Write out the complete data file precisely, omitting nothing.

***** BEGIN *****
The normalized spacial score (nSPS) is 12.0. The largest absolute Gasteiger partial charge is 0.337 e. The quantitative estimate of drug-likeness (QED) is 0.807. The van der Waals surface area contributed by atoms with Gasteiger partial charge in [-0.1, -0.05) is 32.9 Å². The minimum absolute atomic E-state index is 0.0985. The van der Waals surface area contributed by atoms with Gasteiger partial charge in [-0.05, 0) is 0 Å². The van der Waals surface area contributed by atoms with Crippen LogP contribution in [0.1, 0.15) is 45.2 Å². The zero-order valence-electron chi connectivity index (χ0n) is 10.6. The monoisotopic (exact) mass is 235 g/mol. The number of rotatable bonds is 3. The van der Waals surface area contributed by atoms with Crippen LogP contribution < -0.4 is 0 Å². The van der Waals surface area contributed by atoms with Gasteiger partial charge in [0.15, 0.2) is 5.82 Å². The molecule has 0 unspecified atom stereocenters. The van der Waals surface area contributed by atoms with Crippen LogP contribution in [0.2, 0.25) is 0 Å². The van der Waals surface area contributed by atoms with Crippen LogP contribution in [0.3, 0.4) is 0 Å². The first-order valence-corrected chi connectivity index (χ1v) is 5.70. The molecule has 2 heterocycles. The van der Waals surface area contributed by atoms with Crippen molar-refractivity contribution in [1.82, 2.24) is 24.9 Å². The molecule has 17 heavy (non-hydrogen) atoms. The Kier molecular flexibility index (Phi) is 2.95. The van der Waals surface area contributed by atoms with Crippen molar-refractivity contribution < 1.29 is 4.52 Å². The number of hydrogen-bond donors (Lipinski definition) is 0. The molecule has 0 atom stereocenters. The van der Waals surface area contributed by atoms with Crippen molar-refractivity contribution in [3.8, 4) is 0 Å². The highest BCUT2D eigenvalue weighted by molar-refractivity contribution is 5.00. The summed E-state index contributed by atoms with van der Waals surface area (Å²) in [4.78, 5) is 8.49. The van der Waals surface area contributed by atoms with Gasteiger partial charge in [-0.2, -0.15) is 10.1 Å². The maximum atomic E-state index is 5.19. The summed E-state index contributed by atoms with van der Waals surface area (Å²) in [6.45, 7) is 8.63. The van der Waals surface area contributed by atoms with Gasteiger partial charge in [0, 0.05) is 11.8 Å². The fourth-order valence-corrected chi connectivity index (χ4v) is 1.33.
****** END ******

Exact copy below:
The normalized spacial score (nSPS) is 12.0. The largest absolute Gasteiger partial charge is 0.337 e. The quantitative estimate of drug-likeness (QED) is 0.807. The van der Waals surface area contributed by atoms with Gasteiger partial charge in [-0.1, -0.05) is 32.9 Å². The minimum absolute atomic E-state index is 0.0985. The van der Waals surface area contributed by atoms with Gasteiger partial charge in [-0.05, 0) is 0 Å². The van der Waals surface area contributed by atoms with Crippen LogP contribution in [0.1, 0.15) is 45.2 Å². The zero-order valence-electron chi connectivity index (χ0n) is 10.6. The monoisotopic (exact) mass is 235 g/mol. The number of rotatable bonds is 3. The van der Waals surface area contributed by atoms with Crippen LogP contribution < -0.4 is 0 Å². The van der Waals surface area contributed by atoms with Gasteiger partial charge in [0.15, 0.2) is 5.82 Å². The molecule has 0 unspecified atom stereocenters. The van der Waals surface area contributed by atoms with Crippen LogP contribution in [0.2, 0.25) is 0 Å². The van der Waals surface area contributed by atoms with Crippen LogP contribution in [0.3, 0.4) is 0 Å². The first-order valence-corrected chi connectivity index (χ1v) is 5.70. The molecule has 2 heterocycles. The van der Waals surface area contributed by atoms with Crippen molar-refractivity contribution in [1.82, 2.24) is 24.9 Å². The molecule has 17 heavy (non-hydrogen) atoms. The Kier molecular flexibility index (Phi) is 2.95. The van der Waals surface area contributed by atoms with Crippen molar-refractivity contribution < 1.29 is 4.52 Å². The number of hydrogen-bond donors (Lipinski definition) is 0. The molecule has 0 atom stereocenters. The van der Waals surface area contributed by atoms with Crippen molar-refractivity contribution in [3.8, 4) is 0 Å². The highest BCUT2D eigenvalue weighted by molar-refractivity contribution is 5.00. The summed E-state index contributed by atoms with van der Waals surface area (Å²) in [4.78, 5) is 8.49. The van der Waals surface area contributed by atoms with Gasteiger partial charge in [-0.2, -0.15) is 10.1 Å². The maximum atomic E-state index is 5.19. The summed E-state index contributed by atoms with van der Waals surface area (Å²) in [6.45, 7) is 8.63. The van der Waals surface area contributed by atoms with Gasteiger partial charge in [0, 0.05) is 11.8 Å². The fourth-order valence-corrected chi connectivity index (χ4v) is 1.33.